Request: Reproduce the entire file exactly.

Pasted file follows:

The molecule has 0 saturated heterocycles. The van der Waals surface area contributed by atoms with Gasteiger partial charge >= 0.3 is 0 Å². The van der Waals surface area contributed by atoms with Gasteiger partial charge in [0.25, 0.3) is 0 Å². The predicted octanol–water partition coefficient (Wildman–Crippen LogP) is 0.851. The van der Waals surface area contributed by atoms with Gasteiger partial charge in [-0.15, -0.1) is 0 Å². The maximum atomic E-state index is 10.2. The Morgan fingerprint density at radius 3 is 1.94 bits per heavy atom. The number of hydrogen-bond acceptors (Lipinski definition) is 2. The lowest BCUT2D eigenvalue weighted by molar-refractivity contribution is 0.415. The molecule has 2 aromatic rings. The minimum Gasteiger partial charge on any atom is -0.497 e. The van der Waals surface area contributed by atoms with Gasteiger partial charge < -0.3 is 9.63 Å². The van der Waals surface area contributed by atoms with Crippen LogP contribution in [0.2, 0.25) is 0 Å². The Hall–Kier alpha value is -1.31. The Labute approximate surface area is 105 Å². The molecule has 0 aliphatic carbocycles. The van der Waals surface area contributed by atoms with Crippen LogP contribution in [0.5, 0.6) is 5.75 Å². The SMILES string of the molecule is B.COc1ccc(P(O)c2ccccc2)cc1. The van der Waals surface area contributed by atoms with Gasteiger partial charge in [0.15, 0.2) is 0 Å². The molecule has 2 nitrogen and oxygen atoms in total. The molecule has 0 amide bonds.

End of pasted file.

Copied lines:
The molecule has 0 saturated heterocycles. The van der Waals surface area contributed by atoms with Gasteiger partial charge >= 0.3 is 0 Å². The van der Waals surface area contributed by atoms with Gasteiger partial charge in [0.25, 0.3) is 0 Å². The predicted octanol–water partition coefficient (Wildman–Crippen LogP) is 0.851. The van der Waals surface area contributed by atoms with Gasteiger partial charge in [-0.15, -0.1) is 0 Å². The maximum atomic E-state index is 10.2. The Morgan fingerprint density at radius 3 is 1.94 bits per heavy atom. The number of hydrogen-bond acceptors (Lipinski definition) is 2. The lowest BCUT2D eigenvalue weighted by molar-refractivity contribution is 0.415. The molecule has 2 aromatic rings. The minimum Gasteiger partial charge on any atom is -0.497 e. The van der Waals surface area contributed by atoms with Gasteiger partial charge < -0.3 is 9.63 Å². The van der Waals surface area contributed by atoms with Crippen LogP contribution in [0.2, 0.25) is 0 Å². The Hall–Kier alpha value is -1.31. The Labute approximate surface area is 105 Å². The molecule has 0 aliphatic carbocycles. The van der Waals surface area contributed by atoms with Crippen LogP contribution in [0.5, 0.6) is 5.75 Å². The SMILES string of the molecule is B.COc1ccc(P(O)c2ccccc2)cc1. The van der Waals surface area contributed by atoms with Gasteiger partial charge in [0.15, 0.2) is 0 Å². The molecule has 2 nitrogen and oxygen atoms in total. The molecule has 0 amide bonds.